By Sumit Roy
Commodities saw mixed performance as gold, silver, and oil rallied while other commodities retreated. Stocks, as measured by the S&P 500, dipped almost 1%. The index is now up more than 14% since the start of the year.
In China, the National Bureau of Statistics reported that Chinese exports only grew by 1% in May, the slowest pace since July 2012, and well below the 7.4% increase that was expected. At the same time, imports fell by 0.3%, which was the first decline since February and below the 6.6% increase that was anticipated. Other Chinese data came in closer to expectations. The consumer price index in the country grew by 2.1% year over year in May, down from 2.4% in April. Industrial production grew by 9.2% from a year ago in May, while retail sales grew by 12.9% in the month.
Meanwhile, in the U.S., the Census Bureau said that retail sales in May jumped by 0.6%, better than the 0.4% increase that was expected. At the same time, the Department of Labor said the number of people filing for unemployment benefits dropped from 346K to 334K last week -- close to five-year lows. The strong data in the U.S. fueled speculation that the Fed could pare back its quantitative-easing programs. This led to a sharp increase in long-term interest rates; the 10-year bond yield reached as high as 2.27% -- a 14-month high -- before retreating to last trade near 2.1%. On Wednesday, the Fed will deliver its latest monetary policy decision, which promises to be a major market mover.
Finally, Japan was in focus this week as the country's stock market continued to tumble. The Nikkei's correction since the end of May reached 22% at one point, but the benchmark managed to recover a bit on Friday.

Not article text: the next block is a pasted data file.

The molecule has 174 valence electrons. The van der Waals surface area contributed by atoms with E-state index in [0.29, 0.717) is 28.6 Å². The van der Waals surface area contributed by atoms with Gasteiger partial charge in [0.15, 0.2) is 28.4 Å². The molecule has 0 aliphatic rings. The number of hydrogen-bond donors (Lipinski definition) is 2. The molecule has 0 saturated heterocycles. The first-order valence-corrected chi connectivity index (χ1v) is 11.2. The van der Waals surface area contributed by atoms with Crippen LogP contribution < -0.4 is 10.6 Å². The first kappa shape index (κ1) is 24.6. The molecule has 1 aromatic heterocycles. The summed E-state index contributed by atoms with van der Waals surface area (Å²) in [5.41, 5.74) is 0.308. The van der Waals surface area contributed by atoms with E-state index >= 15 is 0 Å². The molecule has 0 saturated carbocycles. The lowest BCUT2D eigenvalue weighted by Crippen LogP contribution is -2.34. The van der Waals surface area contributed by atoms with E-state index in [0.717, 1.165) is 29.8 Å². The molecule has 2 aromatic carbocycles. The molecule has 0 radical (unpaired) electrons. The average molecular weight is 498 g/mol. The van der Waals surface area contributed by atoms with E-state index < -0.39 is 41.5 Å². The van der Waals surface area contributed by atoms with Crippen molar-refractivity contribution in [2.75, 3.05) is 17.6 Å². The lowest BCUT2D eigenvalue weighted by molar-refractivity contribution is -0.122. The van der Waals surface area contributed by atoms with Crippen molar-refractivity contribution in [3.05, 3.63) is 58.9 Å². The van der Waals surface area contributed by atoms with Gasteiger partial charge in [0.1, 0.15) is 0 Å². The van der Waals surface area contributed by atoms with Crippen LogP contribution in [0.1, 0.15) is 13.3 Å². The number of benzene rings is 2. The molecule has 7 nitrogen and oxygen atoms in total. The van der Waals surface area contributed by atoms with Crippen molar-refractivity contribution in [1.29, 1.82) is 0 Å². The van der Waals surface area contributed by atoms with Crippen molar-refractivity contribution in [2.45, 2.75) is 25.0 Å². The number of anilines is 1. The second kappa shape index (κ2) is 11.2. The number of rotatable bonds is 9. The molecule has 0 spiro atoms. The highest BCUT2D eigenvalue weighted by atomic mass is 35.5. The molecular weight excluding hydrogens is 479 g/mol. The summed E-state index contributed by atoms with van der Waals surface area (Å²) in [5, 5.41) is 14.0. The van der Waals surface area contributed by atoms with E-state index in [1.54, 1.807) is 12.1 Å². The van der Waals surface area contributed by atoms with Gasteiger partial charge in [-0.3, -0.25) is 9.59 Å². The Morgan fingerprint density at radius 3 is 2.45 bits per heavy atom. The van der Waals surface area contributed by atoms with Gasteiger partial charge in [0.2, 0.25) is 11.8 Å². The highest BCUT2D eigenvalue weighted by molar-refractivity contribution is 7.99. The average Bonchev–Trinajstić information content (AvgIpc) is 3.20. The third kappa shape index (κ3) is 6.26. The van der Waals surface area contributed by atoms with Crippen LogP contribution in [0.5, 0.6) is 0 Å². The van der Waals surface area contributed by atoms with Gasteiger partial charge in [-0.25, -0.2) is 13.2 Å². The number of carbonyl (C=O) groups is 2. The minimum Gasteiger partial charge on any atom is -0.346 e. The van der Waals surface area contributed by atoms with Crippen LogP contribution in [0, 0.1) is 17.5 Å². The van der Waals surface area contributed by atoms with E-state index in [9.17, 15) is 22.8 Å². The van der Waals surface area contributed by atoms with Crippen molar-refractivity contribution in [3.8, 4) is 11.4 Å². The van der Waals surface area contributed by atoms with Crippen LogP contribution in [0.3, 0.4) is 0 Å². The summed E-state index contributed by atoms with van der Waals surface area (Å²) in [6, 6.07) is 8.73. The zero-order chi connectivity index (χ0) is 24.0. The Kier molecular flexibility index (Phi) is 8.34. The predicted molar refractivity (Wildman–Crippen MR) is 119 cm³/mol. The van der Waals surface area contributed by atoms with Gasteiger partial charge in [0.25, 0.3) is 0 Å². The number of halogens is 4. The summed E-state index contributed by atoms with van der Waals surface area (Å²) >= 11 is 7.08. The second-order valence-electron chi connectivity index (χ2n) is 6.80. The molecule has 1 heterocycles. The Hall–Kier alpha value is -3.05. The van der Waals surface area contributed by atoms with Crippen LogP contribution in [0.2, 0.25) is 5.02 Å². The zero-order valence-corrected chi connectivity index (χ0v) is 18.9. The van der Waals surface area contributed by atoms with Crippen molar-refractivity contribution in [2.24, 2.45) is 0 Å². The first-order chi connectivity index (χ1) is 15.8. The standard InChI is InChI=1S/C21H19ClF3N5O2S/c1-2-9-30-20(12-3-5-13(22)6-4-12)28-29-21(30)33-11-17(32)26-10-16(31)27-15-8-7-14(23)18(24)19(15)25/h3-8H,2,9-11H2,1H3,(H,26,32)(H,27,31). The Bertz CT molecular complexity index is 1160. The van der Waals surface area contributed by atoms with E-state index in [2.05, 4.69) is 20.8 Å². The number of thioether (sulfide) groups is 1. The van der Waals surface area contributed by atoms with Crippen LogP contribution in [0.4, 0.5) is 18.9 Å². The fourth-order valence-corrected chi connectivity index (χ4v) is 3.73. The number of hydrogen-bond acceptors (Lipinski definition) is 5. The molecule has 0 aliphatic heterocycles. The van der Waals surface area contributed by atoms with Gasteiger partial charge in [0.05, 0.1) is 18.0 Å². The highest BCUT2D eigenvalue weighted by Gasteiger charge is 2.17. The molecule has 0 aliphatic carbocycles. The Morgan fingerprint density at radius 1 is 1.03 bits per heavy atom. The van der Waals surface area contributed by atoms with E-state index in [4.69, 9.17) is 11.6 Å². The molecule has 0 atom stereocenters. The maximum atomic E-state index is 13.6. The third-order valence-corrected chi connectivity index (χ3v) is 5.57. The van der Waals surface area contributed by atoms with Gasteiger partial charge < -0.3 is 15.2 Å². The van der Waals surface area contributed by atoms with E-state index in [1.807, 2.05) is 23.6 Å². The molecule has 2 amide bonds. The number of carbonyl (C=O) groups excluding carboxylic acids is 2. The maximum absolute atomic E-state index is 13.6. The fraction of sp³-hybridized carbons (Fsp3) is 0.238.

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It was another week of low volatility for gold and silver, as the duo barely moved. Still, the pair managed to put in modest gains in the period. On the fundamental front, exchange-traded funds continue to be a drag, liquidating 600K ounces of gold in the Thursday-to-Thursday period.
Moreover, reports suggest that physical buying in Asia may be waning as well. Gold imports into India, the world's No. 1 gold consumer, are plunging following the government's move to increase import duties from 6% to 8% earlier this month, according to sources.
From a technical perspective, it's hard to characterize gold as anything but a neutral, range-bound market. However, we suspect that the range will resolve itself to the downside given the ongoing selling by ETFs and the fresh signs of weakness in Asia (see "Gold Price Pressure Grows As Silver Breaks Down, Central Banks May Buy Less As Bond Yields Rise To 14-Month Highs").
Crude oil surprised this week as Brent reached a two-month high above $106, while WTI hit a nine-month high above $98. While a clear break is not yet evident on the charts, it's looking as if oil is poised for a breakout (see "Oil Range-Bound After Big Inventory Build, IEA Says Supply Exceeds Demand"). If so, WTI may finally surpass the $100 mark.
This week's rally was inspired by rising geopolitical tensions in Syria after sources suggested that the U.S. may seek to supply arms to the opposition forces in that country. While Syria is an insignificant oil producer, conflict in the Middle East always has the potential to spread and destabilize the major producers in the region.
Grains sagged after the release of the latest supply and demand figures from the USDA. Despite a modest downward revision to its forecast, the department still expects the next corn harvest to yield a record crop. The department now forecasts 2014 season-ending corn stockpiles at 1.949 billion bushels, down from its previous forecast of 2.004 billion, but above the 1.829 billion that analysts were expecting. With corn and wheat at the bottom of their respective trading ranges, it's looking less likely that soybeans will break out to the upside.
Copper dropped amid this week’s disappointing trade data from China.
Natural gas was pressured by another large inventory injection reported on Thursday. Even though warmer-than-normal temperatures are expected in the coming weeks, bulls have been discouraged by the big inventory builds of recent weeks.